Microarray

The microarray hybridization and the statistical processing of raw data were performed by a specialized service (Scientific and Technical Support Unit and Statistics and Bioinformatics Unit, Vall d’Hebron Research Institute, Barcelona, Spain). For the gene expression an Affymetrix RAT Exon/Gene 1.1 ST chip array was used according to the manufacturer protocol, analyzing each animal individually as biological replicates of four animals per experimental condition. The array data are available in Gene Expression Omnibus database (GEO, National Centre of Biotechnology Information), accession number GSE46988.

Data analysis.

The images of hybridized microarrays were processed with the Expression Console software (Affymetrix). Raw expression values obtained directly from.CEL files were pre-processed using the RMA method [39], a three-step process that integrates background correction, normalization and filtering of probes values. Data were first submitted to non-specific filtering to remove low signal genes (those genes whose mean signal in each group did not exceed a minimum threshold) and low variability genes (those genes whose standard deviation between all samples did not exceed a minimum threshold). The selection of differentially expressed genes between conditions was based on a linear model analysis with empirical Bayes moderation of the variance estimated following the methodology developed by Smyth [40] and implemented in the limma Bioconductor package. To determine the main effects of the injury, the gene expression profile of each injured group was compared to non injured animals and cut-off P value <0.05 and fold change (FC) >1.5 were applied to select the differentially expressed genes. To determine the gene expression changes after cell transplantation, each gene expression profile of MSC or OEC groups was compared to the correspondent vehicle group. In this case, the cut-off for differentially expressed genes were a P value <0.05 and a FC >1.4.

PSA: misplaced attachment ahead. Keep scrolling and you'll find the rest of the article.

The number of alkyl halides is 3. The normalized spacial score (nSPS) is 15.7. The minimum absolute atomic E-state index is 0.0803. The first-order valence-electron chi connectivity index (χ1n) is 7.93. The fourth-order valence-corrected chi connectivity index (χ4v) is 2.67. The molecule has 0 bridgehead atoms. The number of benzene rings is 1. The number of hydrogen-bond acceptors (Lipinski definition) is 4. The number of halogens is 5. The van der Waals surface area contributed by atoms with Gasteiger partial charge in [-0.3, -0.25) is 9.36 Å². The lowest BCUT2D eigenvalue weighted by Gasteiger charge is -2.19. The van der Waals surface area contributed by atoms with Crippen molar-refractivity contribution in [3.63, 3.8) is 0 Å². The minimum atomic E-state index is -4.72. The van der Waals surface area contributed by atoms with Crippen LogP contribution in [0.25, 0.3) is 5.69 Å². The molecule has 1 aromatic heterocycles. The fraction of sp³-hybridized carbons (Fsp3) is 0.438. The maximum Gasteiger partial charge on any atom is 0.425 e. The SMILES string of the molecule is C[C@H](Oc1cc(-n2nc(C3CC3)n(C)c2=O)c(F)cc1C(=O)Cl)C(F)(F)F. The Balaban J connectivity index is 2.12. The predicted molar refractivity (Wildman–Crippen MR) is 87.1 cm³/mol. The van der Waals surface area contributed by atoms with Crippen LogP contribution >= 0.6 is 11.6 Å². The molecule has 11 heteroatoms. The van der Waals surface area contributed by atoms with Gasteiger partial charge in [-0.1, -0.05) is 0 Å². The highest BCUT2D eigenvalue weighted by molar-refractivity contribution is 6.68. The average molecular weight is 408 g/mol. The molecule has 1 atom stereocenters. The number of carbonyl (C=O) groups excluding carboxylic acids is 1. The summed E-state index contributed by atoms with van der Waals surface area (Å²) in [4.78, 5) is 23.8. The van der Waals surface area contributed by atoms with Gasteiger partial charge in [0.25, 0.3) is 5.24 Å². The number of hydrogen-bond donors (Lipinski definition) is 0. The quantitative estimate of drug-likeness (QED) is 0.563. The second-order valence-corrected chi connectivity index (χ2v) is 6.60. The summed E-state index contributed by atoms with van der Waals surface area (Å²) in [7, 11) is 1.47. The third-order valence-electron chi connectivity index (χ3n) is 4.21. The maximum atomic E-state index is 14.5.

All the statistical analyses were done using the free statistical language R and the libraries developed for microarray data analysis by the Bioconductor Project (www.bioconductor.org).

Microarray Validation

To validate the results obtained by microarray analysis, in silico comparison of the SCI differential expressed genes lists and RT-PCR of target genes were performed.

In silico validation.

Three different data profiles were selected in the GEO database: GSE464 (spinal cord injury contusion and regeneration time course in rats: above T9 (RG-U34A)), GSE5296 (spinal cord injury contusion model in mice: time course), and GSE22161 (comparative gene expression analysis of thoracic spinal cord from G93A SOD1 mutant rats and from wild type littermates following mild compression injury). For the comparison of the GEO profile with our results, up-regulated and down-regulated lists of genes were obtained from the GEO data analysis tools, filtered with our microarray profile to eliminate the probes not assessed in our chip, and compared with the corresponding up-regulated and down-regulated lists that we obtained from our samples. The percentages of concordant and discordant genes with respect to the total changed genes in the GEO data up-regulated and down-regulated profiles were calculated. Thus, if one gene appeared up-regulated at the same time in the GSE464 and in our results this gene contributed to the percentage of concordance. Genes that were not coincident in the compared list contributed to the percentage of discordance, in which we distinguished the genes that changed in the GEO profile but not in our data and the genes that changed in opposite direction than in our results.

RT-PCR.

1 µg RNA of each sample was reverse-transcribed using 10 µmol/L DTT, 200 U M-MuLV reverse transcriptase (New England BioLabs, Barcelona, Spain), 10 U RNase Out Ribonuclease Inhibitor (Invitrogen), 1 µmol/L oligo(dT) and 1 µmol/L of random hexamers (BioLabs, Beverly, MA, USA). The reverse transcription cycle conditions were 25°C for 10 min, 42°C for 1 h and 72°C for 10 min. We analyzed the mRNA expression by means of specific primer sets (Table S1). Glyceraldehyde 3-phosphate dehydrogenase (GADPH) expression was used to normalize the expression levels of the different genes of interest. Gene-specific mRNA analysis was performed by SYBR-green PCR using the MyiQ5 PCR detection system (Bio-Rad Laboratories, Barcelona, Spain). We previously fixed the optimal concentration of the cDNA to be used as template for each gene analysis to obtain reliable CT (threshold cycle) values for quantification. Four samples were used per condition and each one was run in duplicate. The thermal cycling conditions comprised 3 min polymerase activation at 95°C, 40 cycles of 10 s at 95°C for denaturation and 30 s at 62°C for annealing and extension, followed by a DNA melting curve for determination of amplification specificity. CT values were obtained and analyzed using BioRad Software. Fold change in gene expression was estimated using the CT comparative method (2−ΔΔCT) normalizing to GADPH CT values and relative between pairs of samples.